A shy librarian moves to a remote island for the summer and in the process of rediscovering herself forms a very unexpected relationship. A short, strident, off-beat and bold cult classic from Canada.
‘A strange and wonderful book, plausible as kitchens, but shapely as a folktale, and with the same disturbing resonance.’ Margaret Atwood
‘Bear,’ she cried. ‘I love you. Pull my head off.’
Lou is a librarian at the local Heritage Institute who lives a mole-like existence, buried among maps and manuscripts in her dusty basement office.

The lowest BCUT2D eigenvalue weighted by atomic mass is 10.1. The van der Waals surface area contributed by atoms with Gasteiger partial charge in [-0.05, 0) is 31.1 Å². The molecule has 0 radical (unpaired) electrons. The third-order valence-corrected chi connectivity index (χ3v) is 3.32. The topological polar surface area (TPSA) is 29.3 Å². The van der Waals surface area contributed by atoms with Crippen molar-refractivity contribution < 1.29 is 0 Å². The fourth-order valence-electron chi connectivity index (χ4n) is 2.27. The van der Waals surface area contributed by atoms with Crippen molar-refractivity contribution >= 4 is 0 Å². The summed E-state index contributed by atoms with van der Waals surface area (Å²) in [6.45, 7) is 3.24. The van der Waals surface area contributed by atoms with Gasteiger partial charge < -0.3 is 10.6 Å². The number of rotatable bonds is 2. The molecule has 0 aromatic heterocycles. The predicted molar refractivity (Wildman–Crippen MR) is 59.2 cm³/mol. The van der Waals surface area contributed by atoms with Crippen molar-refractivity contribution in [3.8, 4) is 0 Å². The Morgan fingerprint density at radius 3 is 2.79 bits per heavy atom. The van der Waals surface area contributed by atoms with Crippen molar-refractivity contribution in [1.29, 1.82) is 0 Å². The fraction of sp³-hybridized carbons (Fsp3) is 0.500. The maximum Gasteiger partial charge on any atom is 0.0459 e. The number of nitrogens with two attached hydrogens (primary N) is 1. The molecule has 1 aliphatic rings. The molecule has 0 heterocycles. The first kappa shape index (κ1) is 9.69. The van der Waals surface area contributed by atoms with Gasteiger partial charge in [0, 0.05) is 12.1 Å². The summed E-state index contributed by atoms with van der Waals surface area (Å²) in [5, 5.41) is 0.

The chance to escape the monotony of her city life comes when she is summoned to a remote island to inventory the late Colonel Jocelyn Cary’s estate. Hoping for an industrious summer of cataloguing, Lou heads north.
Colonel Cary left behind many possessions, but no one warned her about the bear. After a tentative start, Lou soon begins to anticipate the animal’s needs for food and company. And, as summer blooms across the island, she discovers that the bear might satisfy some needs of her own.